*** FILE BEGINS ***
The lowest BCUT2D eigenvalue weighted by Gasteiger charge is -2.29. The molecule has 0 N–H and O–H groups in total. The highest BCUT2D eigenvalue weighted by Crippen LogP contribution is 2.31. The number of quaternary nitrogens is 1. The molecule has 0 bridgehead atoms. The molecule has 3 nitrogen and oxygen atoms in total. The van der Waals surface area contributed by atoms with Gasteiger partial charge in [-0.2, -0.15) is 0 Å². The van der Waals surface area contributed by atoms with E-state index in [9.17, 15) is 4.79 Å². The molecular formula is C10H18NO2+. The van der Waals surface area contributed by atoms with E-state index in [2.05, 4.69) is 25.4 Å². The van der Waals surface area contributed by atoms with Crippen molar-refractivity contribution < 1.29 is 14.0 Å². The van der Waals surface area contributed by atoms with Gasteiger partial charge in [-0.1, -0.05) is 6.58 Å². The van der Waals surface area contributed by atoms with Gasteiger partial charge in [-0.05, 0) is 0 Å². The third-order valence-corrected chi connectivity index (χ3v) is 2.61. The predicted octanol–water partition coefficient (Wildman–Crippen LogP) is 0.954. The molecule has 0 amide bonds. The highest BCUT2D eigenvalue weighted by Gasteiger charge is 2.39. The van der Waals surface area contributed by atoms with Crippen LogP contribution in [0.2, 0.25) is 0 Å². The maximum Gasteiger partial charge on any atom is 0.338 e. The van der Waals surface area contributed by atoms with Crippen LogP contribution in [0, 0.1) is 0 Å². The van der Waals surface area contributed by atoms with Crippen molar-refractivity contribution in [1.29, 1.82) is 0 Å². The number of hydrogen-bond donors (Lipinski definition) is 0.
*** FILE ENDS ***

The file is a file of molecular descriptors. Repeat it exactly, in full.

The lowest BCUT2D eigenvalue weighted by Gasteiger charge is -2.29. The molecule has 0 N–H and O–H groups in total. The highest BCUT2D eigenvalue weighted by Crippen LogP contribution is 2.31. The number of quaternary nitrogens is 1. The molecule has 0 bridgehead atoms. The molecule has 3 nitrogen and oxygen atoms in total. The van der Waals surface area contributed by atoms with Gasteiger partial charge in [-0.2, -0.15) is 0 Å². The van der Waals surface area contributed by atoms with E-state index in [9.17, 15) is 4.79 Å². The molecular formula is C10H18NO2+. The van der Waals surface area contributed by atoms with E-state index in [2.05, 4.69) is 25.4 Å². The van der Waals surface area contributed by atoms with Crippen molar-refractivity contribution < 1.29 is 14.0 Å². The van der Waals surface area contributed by atoms with Gasteiger partial charge in [-0.1, -0.05) is 6.58 Å². The van der Waals surface area contributed by atoms with Gasteiger partial charge in [-0.05, 0) is 0 Å². The third-order valence-corrected chi connectivity index (χ3v) is 2.61. The predicted octanol–water partition coefficient (Wildman–Crippen LogP) is 0.954. The molecule has 0 amide bonds. The highest BCUT2D eigenvalue weighted by Gasteiger charge is 2.39. The van der Waals surface area contributed by atoms with Crippen LogP contribution in [0.2, 0.25) is 0 Å². The maximum Gasteiger partial charge on any atom is 0.338 e. The van der Waals surface area contributed by atoms with Crippen LogP contribution in [0, 0.1) is 0 Å². The van der Waals surface area contributed by atoms with Crippen molar-refractivity contribution in [1.29, 1.82) is 0 Å². The number of hydrogen-bond donors (Lipinski definition) is 0.